VERDI: La forza del destino
MASCAGNI: Cavalleria Rusticana
Preiser continues their valuable series of historic recordings
by famous singers of the past. Of the five mentioned above, two are
of minor interest. Finnish coloratura
soprano Lea Piltti (1904-1982) made her first recording in 1938, Johann
Strauss's Voices of Spring (included on this CD) and was
well-known for radio broadcasts. She was a leading coloratura
with the Wiemar Opera when Richard Strauss conducted a performance
of Ariadne auf Naxos. After Piltti's performance of
Zerbinetta's big aria the composer gave her a "Bravo!"—and you can
hear her 1942 Electrola recording on this CD sung adequately but not
exceptionally. Piltti also sang in Vienna, Berlin, Rome and at the
Salzburg and other festivals,
in 1944 to become a teacher. Judging from what is heard on these recordings
made from 1938-1943 it's difficult to understand her fame. Perhaps
she did not record well, but her voice, aside from a firm trill, is
unexceptional and sometimes a bit off pitch. The other CD of
as an oddity, is devoted to French coloratura soprano Mado Robin (1918-1960)
for her stratospheric high notes. Her voice was thin and unsupported
but she surely could emit sounds so high—and sometimes so unpleasant—only
could hear them (just joking!). Her interpolation of high notes into
standard repertory was legendary and some conductors would not permit
odd-sounding high notes can be heard on this CD, but you can hear Robin
to better advantage in
recent Decca reissue of highlights from her 1952 recording of Lakmé (REVIEW).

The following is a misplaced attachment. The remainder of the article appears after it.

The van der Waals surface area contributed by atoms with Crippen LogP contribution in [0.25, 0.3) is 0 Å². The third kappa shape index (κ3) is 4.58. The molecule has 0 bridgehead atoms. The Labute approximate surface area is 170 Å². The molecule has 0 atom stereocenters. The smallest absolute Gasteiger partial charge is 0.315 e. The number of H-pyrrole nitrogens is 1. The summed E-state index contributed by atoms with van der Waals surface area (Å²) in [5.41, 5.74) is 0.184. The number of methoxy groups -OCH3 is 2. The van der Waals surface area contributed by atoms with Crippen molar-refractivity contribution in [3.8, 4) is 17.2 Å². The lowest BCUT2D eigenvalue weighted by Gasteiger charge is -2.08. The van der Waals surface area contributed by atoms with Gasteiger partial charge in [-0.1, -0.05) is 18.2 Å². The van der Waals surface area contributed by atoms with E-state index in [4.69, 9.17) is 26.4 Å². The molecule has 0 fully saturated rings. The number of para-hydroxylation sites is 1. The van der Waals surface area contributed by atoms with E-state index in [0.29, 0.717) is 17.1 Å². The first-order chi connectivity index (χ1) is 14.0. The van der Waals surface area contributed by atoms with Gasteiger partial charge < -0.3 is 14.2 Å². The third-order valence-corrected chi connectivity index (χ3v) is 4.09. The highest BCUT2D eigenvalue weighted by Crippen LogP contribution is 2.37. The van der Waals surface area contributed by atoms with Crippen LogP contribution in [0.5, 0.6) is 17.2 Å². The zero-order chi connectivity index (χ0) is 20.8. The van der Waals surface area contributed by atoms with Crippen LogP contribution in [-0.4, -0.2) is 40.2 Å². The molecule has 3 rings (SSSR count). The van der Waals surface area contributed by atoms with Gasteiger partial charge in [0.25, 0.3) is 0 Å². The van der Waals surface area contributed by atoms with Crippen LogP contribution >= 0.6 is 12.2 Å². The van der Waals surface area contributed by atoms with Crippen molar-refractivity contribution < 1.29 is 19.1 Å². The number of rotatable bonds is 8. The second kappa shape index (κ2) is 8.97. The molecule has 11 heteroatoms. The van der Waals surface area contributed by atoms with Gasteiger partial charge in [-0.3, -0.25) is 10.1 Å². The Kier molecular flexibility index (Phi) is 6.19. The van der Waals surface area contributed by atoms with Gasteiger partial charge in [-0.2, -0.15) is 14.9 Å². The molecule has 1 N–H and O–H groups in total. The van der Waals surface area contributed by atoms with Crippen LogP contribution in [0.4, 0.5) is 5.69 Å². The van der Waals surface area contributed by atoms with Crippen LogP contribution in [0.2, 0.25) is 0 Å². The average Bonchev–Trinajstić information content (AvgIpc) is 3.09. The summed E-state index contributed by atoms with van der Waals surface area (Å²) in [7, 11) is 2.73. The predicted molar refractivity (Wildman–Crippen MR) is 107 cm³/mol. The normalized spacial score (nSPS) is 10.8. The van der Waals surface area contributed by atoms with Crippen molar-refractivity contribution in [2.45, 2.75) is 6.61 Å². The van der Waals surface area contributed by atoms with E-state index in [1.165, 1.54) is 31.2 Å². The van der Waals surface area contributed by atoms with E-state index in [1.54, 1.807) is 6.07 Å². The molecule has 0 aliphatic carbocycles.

The other three Preisers are major issues. Swedish baritone Sigurd Björling (1907-1983) (no relation to the famous tenor), made his operatic debut in 1934 in a minor role in Girl of the Golden West, and the following year attracted attention as Alfio in Pagliacci, later singing many major Italian roles including performances in Vienna and Berlin. However, Björling didn't enjoy traveling and focused his career on Sweden where he became the leading heldenbaritone at the Royal Opera. Although Knappertsbusch admired Björling's Wotan, the baritone could not deal with the political intrigue at Bayreuth, or with Wieland Wagner. Björling's stay at Bayreuth was brief, as was his stay at the Met where Rudolph Bing made limited use of him. The loss to operatic audiences is obvious from the remarkable performances of leading Wagnerian baritone roles, mostly made in 1953 in Hamburg. Rudolf Laubenthal (1886-1971) was born in Düsseldorf. After beginning is career in Berlin in lighter roles, he switched to Wagner and became renowned particularly for his Siegfried, rivaling Lauritz Melchior in the role. For a decade beginning in 1923 he sang at the Met including premiers of Jenufa, The Egyptian Helen and Schwanda the Bagpiper. The high quality of his heldentenor is evident from the excerpts from Die Meistersinger, Siegfried and Götterdammerung recorded in 1927-1930; we also have Verdi, Smetana, Weber, Meyerbeer, Puccini, Tchaikovsky and Leoncavallo, all sung in German. A fascinating CD! Soprano Janine Micheau (1914-1976) is a class act. Born in Toulouse, she was a great favorite in Paris opera houses and sang many French premieres. She was committed to music of contemporary French composers including Darius Milhaud and Francis Poulenc with whom she performed often. There are two recordings available each of Carmen and The Pearl Fishers, Mireille and Le Rossignol. On Preiser's CD we have a wide selection of her artistry all sung in French including Zerbinetta's aria from Ariadne auf Naxos. There are no texts with any of the Preiser reissues, but there is a complete list of recording dates and original labels.